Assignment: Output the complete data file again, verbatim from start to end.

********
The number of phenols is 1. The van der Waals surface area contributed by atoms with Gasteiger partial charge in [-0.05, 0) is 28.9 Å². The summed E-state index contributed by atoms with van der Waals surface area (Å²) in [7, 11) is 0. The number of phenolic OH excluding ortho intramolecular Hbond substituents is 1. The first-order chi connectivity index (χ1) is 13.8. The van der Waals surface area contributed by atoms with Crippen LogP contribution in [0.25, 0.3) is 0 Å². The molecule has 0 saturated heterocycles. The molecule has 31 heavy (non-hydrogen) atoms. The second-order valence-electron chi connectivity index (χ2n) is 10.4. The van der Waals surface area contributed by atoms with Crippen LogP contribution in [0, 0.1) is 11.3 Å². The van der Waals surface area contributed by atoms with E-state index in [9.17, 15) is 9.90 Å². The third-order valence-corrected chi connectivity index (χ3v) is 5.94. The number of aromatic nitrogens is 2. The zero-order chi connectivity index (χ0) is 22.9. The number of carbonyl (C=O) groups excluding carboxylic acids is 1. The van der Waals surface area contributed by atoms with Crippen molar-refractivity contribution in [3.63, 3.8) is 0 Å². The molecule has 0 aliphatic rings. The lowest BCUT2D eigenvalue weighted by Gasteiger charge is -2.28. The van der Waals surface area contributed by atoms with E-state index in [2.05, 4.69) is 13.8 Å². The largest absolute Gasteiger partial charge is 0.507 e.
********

The number of phenols is 1. The van der Waals surface area contributed by atoms with Gasteiger partial charge in [-0.05, 0) is 28.9 Å². The summed E-state index contributed by atoms with van der Waals surface area (Å²) in [7, 11) is 0. The number of phenolic OH excluding ortho intramolecular Hbond substituents is 1. The first-order chi connectivity index (χ1) is 13.8. The van der Waals surface area contributed by atoms with Crippen LogP contribution in [0.25, 0.3) is 0 Å². The molecule has 0 saturated heterocycles. The molecule has 31 heavy (non-hydrogen) atoms. The second-order valence-electron chi connectivity index (χ2n) is 10.4. The van der Waals surface area contributed by atoms with Crippen LogP contribution in [0, 0.1) is 11.3 Å². The van der Waals surface area contributed by atoms with E-state index in [9.17, 15) is 9.90 Å². The third-order valence-corrected chi connectivity index (χ3v) is 5.94. The number of aromatic nitrogens is 2. The zero-order chi connectivity index (χ0) is 22.9. The number of carbonyl (C=O) groups excluding carboxylic acids is 1. The van der Waals surface area contributed by atoms with Crippen molar-refractivity contribution in [3.63, 3.8) is 0 Å². The molecule has 0 aliphatic rings. The lowest BCUT2D eigenvalue weighted by Gasteiger charge is -2.28. The van der Waals surface area contributed by atoms with E-state index in [2.05, 4.69) is 13.8 Å². The largest absolute Gasteiger partial charge is 0.507 e.